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Med Care. 2019 Apr;57(4):279-285. doi: 10.1097/MLR.0000000000001071.

Regional and Rural-Urban Differences in the Use of Direct-acting Antiviral Agents for Hepatitis C Virus: The Veteran Birth Cohort.

Author information

1
Department of Gastroenterology and Hepatology, Yale University School of Medicine.
2
Department of Biostatistics, Yale University School of Public Health, VA Connecticut Healthcare System, New Haven.
3
Department of Internal Medicine, Yale University School of Medicine, VA Connecticut Healthcare System, West Haven, CT.
4
Veterans Rural Health Resource Iowa City VA Medical Center, University of Iowa Carver College of Medicine, Iowa City, IA.
5
Center for Biomedical Data Science, Yale University School of Medicine, VA Connecticut Healthcare System.
6
Section of Digestive Diseases, Department of Internal Medicine, Yale University School of Medicine, VA Connecticut Healthcare System, West Haven.
7
Department of Internal Medicine, Yale University School of Medicine, VA Connecticut Healthcare System, New Haven.
8
Yale University School of Medicine, VA Connecticut Healthcare System, West Haven, CT.

Abstract

BACKGROUND:

Veterans with hepatitis C virus (HCV) infection may face geographic obstacles to obtaining treatment.

OBJECTIVE:

We studied the influence of region and rural versus urban residence on receipt of direct-acting antiretroviral (DAA) medications for HCV.

SUBJECTS:

Veterans receiving care within Veterans Affairs Healthcare System born between 1945 and 1965.

RESEARCH DESIGN:

This is a observational study using national electronic health record data.

MEASURES:

Receipt of DAAs was defined as ≥1 filled prescription from January 1, 2014 to December 31, 2016. Region (South, Northeast, Midwest, and West) and residence (urban, rural-micropolitan, small rural towns, and isolated rural towns) variables were created using residential zone improvement plan codes and rural-urban commuting area (RUCA) codes. Multivariable models were adjusted for age, race, sex, severity of liver disease, comorbidities, and prior treatment experience.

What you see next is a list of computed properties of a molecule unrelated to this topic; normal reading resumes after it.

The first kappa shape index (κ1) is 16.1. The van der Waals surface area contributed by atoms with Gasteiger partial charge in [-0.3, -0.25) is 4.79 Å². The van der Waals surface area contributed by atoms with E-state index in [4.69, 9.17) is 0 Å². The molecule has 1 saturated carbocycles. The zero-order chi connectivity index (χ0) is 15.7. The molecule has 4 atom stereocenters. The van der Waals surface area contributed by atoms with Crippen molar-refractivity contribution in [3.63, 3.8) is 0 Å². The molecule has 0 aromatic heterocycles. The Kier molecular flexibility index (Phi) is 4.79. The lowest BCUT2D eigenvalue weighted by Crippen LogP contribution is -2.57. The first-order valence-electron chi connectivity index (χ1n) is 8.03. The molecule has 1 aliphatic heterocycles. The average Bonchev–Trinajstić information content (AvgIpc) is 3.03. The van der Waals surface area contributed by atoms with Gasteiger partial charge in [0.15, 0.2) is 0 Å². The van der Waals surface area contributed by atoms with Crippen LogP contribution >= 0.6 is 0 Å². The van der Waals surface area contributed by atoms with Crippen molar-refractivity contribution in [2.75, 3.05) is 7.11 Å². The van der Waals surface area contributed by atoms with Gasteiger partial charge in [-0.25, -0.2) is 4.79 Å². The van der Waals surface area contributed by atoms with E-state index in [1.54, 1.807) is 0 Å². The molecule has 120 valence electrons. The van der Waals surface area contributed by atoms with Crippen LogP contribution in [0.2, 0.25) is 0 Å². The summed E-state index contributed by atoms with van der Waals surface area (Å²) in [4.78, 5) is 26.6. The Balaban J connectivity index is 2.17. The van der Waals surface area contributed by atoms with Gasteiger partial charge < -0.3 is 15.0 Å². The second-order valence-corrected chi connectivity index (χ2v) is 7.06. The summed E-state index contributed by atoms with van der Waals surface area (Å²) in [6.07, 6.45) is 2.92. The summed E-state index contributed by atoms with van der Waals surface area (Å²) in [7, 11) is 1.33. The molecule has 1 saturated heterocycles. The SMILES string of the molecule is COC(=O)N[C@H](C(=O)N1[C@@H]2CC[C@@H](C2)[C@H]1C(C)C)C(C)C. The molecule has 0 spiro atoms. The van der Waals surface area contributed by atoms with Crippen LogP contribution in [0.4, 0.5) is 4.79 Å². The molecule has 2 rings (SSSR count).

RESULTS:

Among 166,353 eligible patients 64,854 received, DAAs. Variation by rural-urban residence depended on region. In unadjusted analyses, receipt varied by rural-urban designations within Midwest, and West regions (P<0.05) but did not vary within the South (P=0.12). Southern rural small town had the lowest incidence of DAA receipt (40.1%), whereas the incidence was 52.9% in Midwestern isolated rural towns. In adjusted logistic analyses, compared with southern urban residents (the largest single group), southern rural small town residents had the lowest odds ratio, 0.85 (95% confidence interval, 0.75-0.93), and Midwestern residents from isolated and small rural towns had the highest odds (odds ratio, both 1.27) to receive treatment.

CONCLUSIONS:

Substantial geographic variation exists in receipt of curative HCV treatment. Efforts are needed to provide more equitable access to DAAs.

PMID:
30807449
PMCID:
PMC6436819
[Available on 2020-04-01]
DOI:
10.1097/MLR.0000000000001071
[Indexed for MEDLINE]

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